Wheel thrown animals in clay with Susan Halls

Pottery and ceramics

Ref: SWE12558

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About this course

The potter's wheel is more than just a tool for making vessels. A simple adaptation of the technique opens up a whole new world of sculptural possibilities. Explore this exciting way of making figurative and animal forms. Previous throwing experience is essential, but you do not have to be an expert potter.

Course Description

Through a series of ongoing demonstrations, you will be shown how to adapt and construct wheel thrown forms to make exciting sculptural pieces. Dogs, horses, elephants, frogs and most four-legged animals make excellent subjects, as do birds and human figures. Figures can be paired with animal forms, such as a horse and rider, or made independently or in groups. Pieces could retain a functional element or be entirely sculptural.

The process allows you to sit at the wheel and construct the sculptures in situ. The tutor will show you how to throw shapes “off the hump”, building the piece while the clay is still very soft, how to support it and use electric heat guns to strategically dry as you go, helping to avoid the technical difficulties of working with soft floppy clay. Ears, eyes, nostrils, tails, etc. can all be thrown element. The aim is to allow the distinctive character of the wheel to inform and influence the overall look of the sculpture, and create piece with a thrown quality. Though your pieces will generally need to have a base, though in some cases this can be removed later.

The speed of throwing will force you to think and work with more spontaneity and hopefully encourage a sense of play in your experimentation. The use of simple sketching will help to encourage ideas and allow you to see the overall form and essential basic shapes. The inherent speed of the technique allows for greater output, so you can expect to make several pieces during the workshop. Working this way is extremely liberating and the objective is to encourage risk taking, not only with the design of the piece, but in the way the clay is handled. This approach forces you to become less precious and discourages over working. You will be amazed at what can be achieved, embracing the wheel with a different intention.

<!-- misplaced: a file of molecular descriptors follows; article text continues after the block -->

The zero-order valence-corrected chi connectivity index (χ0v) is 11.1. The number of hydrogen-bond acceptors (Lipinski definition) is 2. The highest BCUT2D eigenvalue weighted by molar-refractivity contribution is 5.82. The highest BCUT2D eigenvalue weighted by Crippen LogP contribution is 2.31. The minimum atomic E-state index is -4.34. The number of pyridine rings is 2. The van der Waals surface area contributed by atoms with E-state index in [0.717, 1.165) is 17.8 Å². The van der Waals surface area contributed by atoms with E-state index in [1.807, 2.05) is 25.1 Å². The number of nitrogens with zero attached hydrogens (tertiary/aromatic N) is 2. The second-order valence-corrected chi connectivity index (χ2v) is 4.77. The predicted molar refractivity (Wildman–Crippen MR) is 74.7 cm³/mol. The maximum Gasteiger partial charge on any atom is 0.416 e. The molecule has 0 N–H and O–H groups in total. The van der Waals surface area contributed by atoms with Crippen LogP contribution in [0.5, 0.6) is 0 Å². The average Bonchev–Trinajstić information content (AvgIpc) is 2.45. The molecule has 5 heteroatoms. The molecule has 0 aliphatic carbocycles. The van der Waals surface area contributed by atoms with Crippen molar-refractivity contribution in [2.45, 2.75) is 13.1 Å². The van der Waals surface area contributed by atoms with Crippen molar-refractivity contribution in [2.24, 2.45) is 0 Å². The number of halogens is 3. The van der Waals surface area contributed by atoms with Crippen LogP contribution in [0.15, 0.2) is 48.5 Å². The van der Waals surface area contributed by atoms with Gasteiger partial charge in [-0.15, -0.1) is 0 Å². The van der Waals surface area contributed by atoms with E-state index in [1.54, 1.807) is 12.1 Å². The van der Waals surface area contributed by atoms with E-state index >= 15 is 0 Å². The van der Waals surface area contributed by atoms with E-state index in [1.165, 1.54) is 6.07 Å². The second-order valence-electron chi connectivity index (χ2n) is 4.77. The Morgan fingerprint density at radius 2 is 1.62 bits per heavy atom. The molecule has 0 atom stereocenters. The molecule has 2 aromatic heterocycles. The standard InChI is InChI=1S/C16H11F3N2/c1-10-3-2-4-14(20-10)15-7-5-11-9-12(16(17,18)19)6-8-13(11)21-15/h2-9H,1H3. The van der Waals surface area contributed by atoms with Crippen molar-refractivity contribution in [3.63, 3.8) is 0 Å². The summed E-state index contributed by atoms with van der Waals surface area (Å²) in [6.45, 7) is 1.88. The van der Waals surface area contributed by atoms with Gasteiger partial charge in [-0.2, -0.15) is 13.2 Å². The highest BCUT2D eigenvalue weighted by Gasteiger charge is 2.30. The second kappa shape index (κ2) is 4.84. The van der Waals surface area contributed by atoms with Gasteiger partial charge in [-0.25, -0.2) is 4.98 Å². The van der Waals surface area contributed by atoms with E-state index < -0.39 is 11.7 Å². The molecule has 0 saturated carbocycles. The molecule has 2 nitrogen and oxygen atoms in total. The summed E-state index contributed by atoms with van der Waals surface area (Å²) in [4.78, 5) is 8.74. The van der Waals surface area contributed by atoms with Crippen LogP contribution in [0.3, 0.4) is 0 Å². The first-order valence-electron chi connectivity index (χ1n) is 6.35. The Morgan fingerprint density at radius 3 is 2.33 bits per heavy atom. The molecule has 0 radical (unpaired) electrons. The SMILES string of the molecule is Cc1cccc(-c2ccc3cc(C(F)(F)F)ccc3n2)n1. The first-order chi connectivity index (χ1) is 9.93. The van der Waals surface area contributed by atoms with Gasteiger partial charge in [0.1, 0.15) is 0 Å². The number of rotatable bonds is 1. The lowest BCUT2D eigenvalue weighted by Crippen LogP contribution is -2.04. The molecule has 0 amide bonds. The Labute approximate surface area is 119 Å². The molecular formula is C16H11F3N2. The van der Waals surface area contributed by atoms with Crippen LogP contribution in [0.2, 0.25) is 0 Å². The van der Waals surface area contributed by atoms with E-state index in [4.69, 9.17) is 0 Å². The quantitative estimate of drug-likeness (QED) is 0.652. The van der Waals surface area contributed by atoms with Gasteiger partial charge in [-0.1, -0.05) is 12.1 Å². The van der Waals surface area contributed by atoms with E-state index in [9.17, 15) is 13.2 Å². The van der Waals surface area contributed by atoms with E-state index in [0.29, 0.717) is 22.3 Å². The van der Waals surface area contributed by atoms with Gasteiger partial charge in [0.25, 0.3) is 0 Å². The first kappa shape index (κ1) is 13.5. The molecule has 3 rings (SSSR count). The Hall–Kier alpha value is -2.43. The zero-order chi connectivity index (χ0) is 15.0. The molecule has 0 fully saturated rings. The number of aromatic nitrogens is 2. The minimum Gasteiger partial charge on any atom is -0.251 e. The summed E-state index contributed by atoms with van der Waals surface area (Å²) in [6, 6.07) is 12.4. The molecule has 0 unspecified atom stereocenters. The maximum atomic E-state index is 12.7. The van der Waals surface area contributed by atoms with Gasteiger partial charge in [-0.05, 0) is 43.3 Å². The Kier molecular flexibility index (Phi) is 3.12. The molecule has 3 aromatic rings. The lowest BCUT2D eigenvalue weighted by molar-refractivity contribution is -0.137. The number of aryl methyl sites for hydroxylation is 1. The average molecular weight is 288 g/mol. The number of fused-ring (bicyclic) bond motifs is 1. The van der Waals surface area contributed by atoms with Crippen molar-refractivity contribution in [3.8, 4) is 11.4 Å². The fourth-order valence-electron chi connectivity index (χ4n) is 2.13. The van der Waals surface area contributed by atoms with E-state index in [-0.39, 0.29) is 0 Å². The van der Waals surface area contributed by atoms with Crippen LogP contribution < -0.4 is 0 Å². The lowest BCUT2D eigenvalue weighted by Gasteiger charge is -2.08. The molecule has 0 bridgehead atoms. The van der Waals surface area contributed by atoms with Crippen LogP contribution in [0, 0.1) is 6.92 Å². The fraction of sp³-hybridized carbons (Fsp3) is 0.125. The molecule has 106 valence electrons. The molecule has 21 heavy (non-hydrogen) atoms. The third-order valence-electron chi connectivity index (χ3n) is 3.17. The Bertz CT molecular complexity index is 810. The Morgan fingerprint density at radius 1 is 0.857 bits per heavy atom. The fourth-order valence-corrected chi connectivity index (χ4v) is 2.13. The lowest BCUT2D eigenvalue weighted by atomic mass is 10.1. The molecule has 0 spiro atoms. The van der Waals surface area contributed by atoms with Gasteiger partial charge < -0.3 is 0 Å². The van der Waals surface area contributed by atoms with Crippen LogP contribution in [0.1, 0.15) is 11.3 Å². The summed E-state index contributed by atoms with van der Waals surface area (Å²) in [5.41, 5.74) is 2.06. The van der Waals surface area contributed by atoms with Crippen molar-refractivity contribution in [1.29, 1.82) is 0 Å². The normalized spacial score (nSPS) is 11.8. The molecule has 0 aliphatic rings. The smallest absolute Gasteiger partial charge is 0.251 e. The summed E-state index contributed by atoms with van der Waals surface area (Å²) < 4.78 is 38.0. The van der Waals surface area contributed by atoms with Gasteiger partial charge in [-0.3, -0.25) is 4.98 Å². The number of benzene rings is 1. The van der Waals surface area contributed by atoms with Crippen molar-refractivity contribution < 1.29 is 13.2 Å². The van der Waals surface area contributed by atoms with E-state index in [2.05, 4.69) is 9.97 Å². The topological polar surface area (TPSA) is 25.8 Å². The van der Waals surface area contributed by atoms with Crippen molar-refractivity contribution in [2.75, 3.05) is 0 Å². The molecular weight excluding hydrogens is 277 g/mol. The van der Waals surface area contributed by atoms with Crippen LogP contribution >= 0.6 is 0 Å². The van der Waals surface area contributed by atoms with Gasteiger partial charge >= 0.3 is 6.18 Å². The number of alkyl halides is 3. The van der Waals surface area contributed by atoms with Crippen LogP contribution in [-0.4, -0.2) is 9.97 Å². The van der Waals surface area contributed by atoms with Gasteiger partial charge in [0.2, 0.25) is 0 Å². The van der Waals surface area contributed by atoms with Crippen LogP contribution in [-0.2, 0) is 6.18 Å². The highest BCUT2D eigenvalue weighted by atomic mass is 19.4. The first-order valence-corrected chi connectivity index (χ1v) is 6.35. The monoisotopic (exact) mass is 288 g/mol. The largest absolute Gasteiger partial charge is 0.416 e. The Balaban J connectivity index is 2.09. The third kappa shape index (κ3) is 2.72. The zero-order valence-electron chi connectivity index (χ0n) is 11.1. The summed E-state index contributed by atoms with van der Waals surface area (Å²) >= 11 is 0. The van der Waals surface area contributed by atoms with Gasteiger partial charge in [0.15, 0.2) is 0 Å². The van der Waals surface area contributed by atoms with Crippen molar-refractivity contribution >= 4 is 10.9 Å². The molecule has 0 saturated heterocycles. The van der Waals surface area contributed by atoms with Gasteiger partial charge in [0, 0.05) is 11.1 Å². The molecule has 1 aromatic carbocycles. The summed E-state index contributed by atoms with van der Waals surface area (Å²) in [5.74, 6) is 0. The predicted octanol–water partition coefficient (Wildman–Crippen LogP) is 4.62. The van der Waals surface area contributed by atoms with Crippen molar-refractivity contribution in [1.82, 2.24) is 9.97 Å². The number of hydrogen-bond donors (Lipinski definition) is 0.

Arrival Day - this is the first date listed above

Courses start early evening. Residential students to arrive from 4pm, non-residential students to arrive by 6.45pm.

6.45pm: Welcome, followed by dinner (included).

8 - 9pm: First teaching session, attendance is essential.

Daily timetable

Classes 9.15 - 5pm, lunch is included.

From 6.30pm: Dinner (included for residential students).

Evening working - students may have access to workshops until 9pm, but only with their tutor's permission and provided any health and safety guidelines are observed.

Last day

Classes 9.15am - 3pm, lunch is included.

Residential students are to vacate their rooms by 10am please.

(This timetable is for courses of more than one day in length. The tutor may make slight variations)

Course Materials


  • The course fee includes the cost of all clay, glazing and firing costs – large work in size and quantity may be charged extra.

What students need to bring

  • Consider animal subjects, mammals and birds as they best lend themselves to interpretation, though other subjects could be considered. Some subject research material is useful, i.e. printed copies from books or online or photographs. Please do not bring too much – too many borrowed images will lead you astray!
  • Cutting wire
  • Small sponges
  • Good sharp potter's knife (preferably not stainless steel), scalpel blade with handle
  • Sketchbook and drawing materials
  • Essential to bring an old towel (or two), or old tea towels
  • Electric heat gun (for paint stripping very simple) if you have one, otherwise expect to share these (if bringing this must be PAT tested at College before use)

Available to buy

  • Available from shop:
  • Scapel knife with blades
  • We have a generously stocked craft shop, which opens daily from 8.30am–2pm.
  • For any materials you need to purchase from the shop, we suggest you do so during the first morning of your course, after having discussed them with your tutor.
Please wear appropriate clothing/aprons for the workshop or studio. This includes stout covered footwear (no sandals or open toes). Firing and glazing options: 1. Any unfired or glazed piece that you wish to keep, may be left at the College for firing, basic glazing and re-firing by the College, for collection within six months. 2. Take away your unfired piece for firing and glazing elsewhere.


Susan Halls

Susan intended to study illustration, but beguiled by the art school's ceramics department she jumped ship and has never looked back. After two years studying for her MA she established her London studios, moving to the USA in 1998 where she continues to teach and make sculpture.


Residential option available. Find out accommodation costs and how to book here.

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Further study options

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